Georgia has a dispute with a northern neighbor also. State legislators went so far as to pass a resolution authorizing their attorney general to sue Tennessee in an attempt to gain a 1.5-square-mile parcel of disputed borderland that would give Georgia access to a reservoir on the Tennessee River.

Multistate water compacts, of which there are over two dozen nationwide, have caused much legal wrangling. For instance, Oklahoma accused Texas of breaking the terms of a four-state deal they share with Louisiana and Arkansas for water from the Red River by diverting some from inside Oklahoma's border. The justices unanimously ruled that Texas could only draw water from the river within its own borders.

The original compact, the 1922 Colorado River Compact between Colorado, Wyoming, Utah, New Mexico, Arizona, Nevada and California, first triggered a lawsuit in 1952 and the last case in the series wasn't settled until 2000.

Kansas claimed Nebraska was illegally emptying the Republican River through groundwater pumping and the Supreme Court agreed. South Carolina brought a suit against North Carolina, requesting that the court change the allotments of the Catawba River. New Jersey sued the state of New York over proposed diversions of the Delaware River. Virginia sued Maryland over control of the Potomac River, and the list goes on.

Complex water harvesting systems with roof catchment and storage like this one with a 1,000-gallon cistern in Menard, Texas, can deliver 1.3 gallons per square foot of roof for every two inches of rain. This system supplies a drip irrigation setup in an educational garden.

The Hotel Fullerton in Fullerton, Calif., replaced its greenbelts with artificial turf. According to the installer, Five Star Turf Commercial, the business will save an estimated 1,281,900 gallons of water and $50,000 per year, plus $25,000 per year on maintenance costs.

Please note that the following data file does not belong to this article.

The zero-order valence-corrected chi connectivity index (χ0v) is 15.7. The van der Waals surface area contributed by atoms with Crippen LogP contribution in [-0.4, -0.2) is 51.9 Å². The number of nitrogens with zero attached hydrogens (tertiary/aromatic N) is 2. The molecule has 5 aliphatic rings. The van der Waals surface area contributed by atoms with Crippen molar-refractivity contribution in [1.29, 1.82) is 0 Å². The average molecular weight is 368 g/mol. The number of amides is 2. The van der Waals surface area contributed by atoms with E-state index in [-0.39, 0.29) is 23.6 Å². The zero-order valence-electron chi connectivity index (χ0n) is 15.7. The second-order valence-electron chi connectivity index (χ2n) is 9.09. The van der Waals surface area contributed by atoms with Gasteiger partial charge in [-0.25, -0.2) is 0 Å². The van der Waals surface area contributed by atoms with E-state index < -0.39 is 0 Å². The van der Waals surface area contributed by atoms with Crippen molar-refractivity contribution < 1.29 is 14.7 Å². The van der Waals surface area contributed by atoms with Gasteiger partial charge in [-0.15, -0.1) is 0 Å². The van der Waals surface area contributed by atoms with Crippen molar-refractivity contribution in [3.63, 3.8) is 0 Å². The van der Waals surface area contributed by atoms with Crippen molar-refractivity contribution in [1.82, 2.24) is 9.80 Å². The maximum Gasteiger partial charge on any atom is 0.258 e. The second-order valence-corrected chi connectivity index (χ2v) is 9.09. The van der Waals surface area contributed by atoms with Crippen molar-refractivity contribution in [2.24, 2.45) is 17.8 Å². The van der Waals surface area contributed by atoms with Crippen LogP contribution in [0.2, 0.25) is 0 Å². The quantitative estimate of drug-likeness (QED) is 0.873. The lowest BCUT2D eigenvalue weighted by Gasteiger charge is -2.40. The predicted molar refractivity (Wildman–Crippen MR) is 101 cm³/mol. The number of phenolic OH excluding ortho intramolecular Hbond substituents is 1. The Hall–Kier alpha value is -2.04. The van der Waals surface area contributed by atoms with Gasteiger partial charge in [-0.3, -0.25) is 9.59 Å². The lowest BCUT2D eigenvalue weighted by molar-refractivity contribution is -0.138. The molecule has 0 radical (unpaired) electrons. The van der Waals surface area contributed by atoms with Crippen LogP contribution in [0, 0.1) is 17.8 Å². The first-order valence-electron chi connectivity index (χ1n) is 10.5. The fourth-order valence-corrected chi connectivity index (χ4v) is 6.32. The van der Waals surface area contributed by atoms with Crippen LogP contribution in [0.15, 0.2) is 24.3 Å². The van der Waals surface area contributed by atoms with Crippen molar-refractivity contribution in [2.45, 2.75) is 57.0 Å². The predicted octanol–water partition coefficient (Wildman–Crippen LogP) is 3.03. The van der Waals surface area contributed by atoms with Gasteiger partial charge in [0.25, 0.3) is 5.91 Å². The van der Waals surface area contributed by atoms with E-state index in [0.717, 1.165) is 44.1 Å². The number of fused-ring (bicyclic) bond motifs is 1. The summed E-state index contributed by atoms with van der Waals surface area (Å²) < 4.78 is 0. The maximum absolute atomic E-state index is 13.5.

St. Paul, Minn., has replaced many of its original pipes with copper pipes in a project that will eventually replace them all. Aging water delivery infrastructure is the top concern of water professionals throughout North America according to the 2015 State of the Water Industry Report put out by the American Water Works Association. Ratepayers are expected to burden some of the costs of updating the infrastructure. Photo: Irritrol

Water as a Commodity
As shown in the Florida/Georgia case before the Supreme Court, economic concerns can directly affect a dispute over water.

And as seen at the recent conference and expo put on by the American Water Works Association, water is big business. In the professional sessions, the concern for the economic health of the water industry was evident.

In one session, Jenny Gain, a staff engineer at California Urban Water Agencies, an association of 10 municipal distributors, spoke about the economic impact the drought has on water suppliers.

"With the lower water demands there are obviously declining revenues," she said. "And when we couple with that the increasing needs for investment, it ultimately leads to the need for new strategies on revenue stability. The investments that are needed for conservation programs . . . and for repair and replacement of aging infrastructure, this won't go away."